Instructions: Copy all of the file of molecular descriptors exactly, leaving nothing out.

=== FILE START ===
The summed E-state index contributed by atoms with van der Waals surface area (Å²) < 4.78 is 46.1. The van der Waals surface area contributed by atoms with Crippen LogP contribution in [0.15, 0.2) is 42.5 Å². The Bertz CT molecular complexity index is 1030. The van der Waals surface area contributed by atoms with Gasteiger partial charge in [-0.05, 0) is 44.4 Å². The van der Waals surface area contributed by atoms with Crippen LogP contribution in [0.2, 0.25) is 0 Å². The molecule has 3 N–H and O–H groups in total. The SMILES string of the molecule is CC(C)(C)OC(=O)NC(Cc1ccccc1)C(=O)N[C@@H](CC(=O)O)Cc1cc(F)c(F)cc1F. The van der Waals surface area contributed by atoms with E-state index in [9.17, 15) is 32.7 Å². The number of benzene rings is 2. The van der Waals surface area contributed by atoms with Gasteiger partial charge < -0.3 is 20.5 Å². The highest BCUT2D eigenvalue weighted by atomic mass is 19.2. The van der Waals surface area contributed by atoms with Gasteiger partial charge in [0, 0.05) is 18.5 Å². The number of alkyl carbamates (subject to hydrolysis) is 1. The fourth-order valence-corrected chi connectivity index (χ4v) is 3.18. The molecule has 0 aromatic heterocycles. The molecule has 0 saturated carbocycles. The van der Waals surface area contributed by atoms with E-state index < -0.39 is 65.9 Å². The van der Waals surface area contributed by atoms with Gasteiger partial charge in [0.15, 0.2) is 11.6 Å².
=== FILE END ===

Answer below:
The summed E-state index contributed by atoms with van der Waals surface area (Å²) < 4.78 is 46.1. The van der Waals surface area contributed by atoms with Crippen LogP contribution in [0.15, 0.2) is 42.5 Å². The Bertz CT molecular complexity index is 1030. The van der Waals surface area contributed by atoms with Gasteiger partial charge in [-0.05, 0) is 44.4 Å². The van der Waals surface area contributed by atoms with Crippen LogP contribution in [0.2, 0.25) is 0 Å². The molecule has 3 N–H and O–H groups in total. The SMILES string of the molecule is CC(C)(C)OC(=O)NC(Cc1ccccc1)C(=O)N[C@@H](CC(=O)O)Cc1cc(F)c(F)cc1F. The van der Waals surface area contributed by atoms with E-state index in [9.17, 15) is 32.7 Å². The number of benzene rings is 2. The van der Waals surface area contributed by atoms with Gasteiger partial charge < -0.3 is 20.5 Å². The highest BCUT2D eigenvalue weighted by atomic mass is 19.2. The van der Waals surface area contributed by atoms with Gasteiger partial charge in [0, 0.05) is 18.5 Å². The number of alkyl carbamates (subject to hydrolysis) is 1. The fourth-order valence-corrected chi connectivity index (χ4v) is 3.18. The molecule has 0 aromatic heterocycles. The molecule has 0 saturated carbocycles. The van der Waals surface area contributed by atoms with E-state index < -0.39 is 65.9 Å². The van der Waals surface area contributed by atoms with Gasteiger partial charge in [0.15, 0.2) is 11.6 Å².